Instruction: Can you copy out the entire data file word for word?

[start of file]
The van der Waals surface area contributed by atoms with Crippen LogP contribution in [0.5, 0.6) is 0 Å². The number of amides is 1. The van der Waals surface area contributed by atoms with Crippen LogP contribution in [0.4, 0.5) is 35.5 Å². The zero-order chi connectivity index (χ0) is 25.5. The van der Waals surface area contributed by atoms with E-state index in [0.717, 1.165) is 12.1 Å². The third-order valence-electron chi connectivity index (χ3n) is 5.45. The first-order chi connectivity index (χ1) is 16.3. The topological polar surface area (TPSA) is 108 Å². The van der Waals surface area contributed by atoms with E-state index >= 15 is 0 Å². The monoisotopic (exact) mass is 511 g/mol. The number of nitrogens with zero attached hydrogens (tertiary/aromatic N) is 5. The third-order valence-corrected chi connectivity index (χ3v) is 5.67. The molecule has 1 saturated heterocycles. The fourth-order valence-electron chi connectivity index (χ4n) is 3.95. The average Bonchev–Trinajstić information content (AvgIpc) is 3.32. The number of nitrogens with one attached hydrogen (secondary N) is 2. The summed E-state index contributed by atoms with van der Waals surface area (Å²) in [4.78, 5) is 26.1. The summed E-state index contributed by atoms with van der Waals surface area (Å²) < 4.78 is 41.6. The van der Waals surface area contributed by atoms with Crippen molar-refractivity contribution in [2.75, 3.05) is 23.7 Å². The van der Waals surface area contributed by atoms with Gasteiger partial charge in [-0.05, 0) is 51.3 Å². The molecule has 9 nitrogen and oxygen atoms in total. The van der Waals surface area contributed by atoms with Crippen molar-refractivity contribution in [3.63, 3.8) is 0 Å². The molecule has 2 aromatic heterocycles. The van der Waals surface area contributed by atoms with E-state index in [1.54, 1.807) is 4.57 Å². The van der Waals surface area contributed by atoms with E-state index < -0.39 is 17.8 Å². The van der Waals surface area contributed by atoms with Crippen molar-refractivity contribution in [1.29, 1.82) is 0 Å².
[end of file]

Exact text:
The van der Waals surface area contributed by atoms with Crippen LogP contribution in [0.5, 0.6) is 0 Å². The number of amides is 1. The van der Waals surface area contributed by atoms with Crippen LogP contribution in [0.4, 0.5) is 35.5 Å². The zero-order chi connectivity index (χ0) is 25.5. The van der Waals surface area contributed by atoms with E-state index in [0.717, 1.165) is 12.1 Å². The third-order valence-electron chi connectivity index (χ3n) is 5.45. The first-order chi connectivity index (χ1) is 16.3. The topological polar surface area (TPSA) is 108 Å². The van der Waals surface area contributed by atoms with E-state index >= 15 is 0 Å². The monoisotopic (exact) mass is 511 g/mol. The number of nitrogens with zero attached hydrogens (tertiary/aromatic N) is 5. The third-order valence-corrected chi connectivity index (χ3v) is 5.67. The molecule has 1 saturated heterocycles. The fourth-order valence-electron chi connectivity index (χ4n) is 3.95. The average Bonchev–Trinajstić information content (AvgIpc) is 3.32. The number of nitrogens with one attached hydrogen (secondary N) is 2. The summed E-state index contributed by atoms with van der Waals surface area (Å²) in [4.78, 5) is 26.1. The summed E-state index contributed by atoms with van der Waals surface area (Å²) < 4.78 is 41.6. The van der Waals surface area contributed by atoms with Crippen molar-refractivity contribution in [2.75, 3.05) is 23.7 Å². The van der Waals surface area contributed by atoms with Gasteiger partial charge in [-0.05, 0) is 51.3 Å². The molecule has 9 nitrogen and oxygen atoms in total. The van der Waals surface area contributed by atoms with Crippen molar-refractivity contribution in [3.63, 3.8) is 0 Å². The molecule has 2 aromatic heterocycles. The van der Waals surface area contributed by atoms with E-state index in [1.54, 1.807) is 4.57 Å². The van der Waals surface area contributed by atoms with E-state index < -0.39 is 17.8 Å². The van der Waals surface area contributed by atoms with Crippen molar-refractivity contribution in [1.29, 1.82) is 0 Å².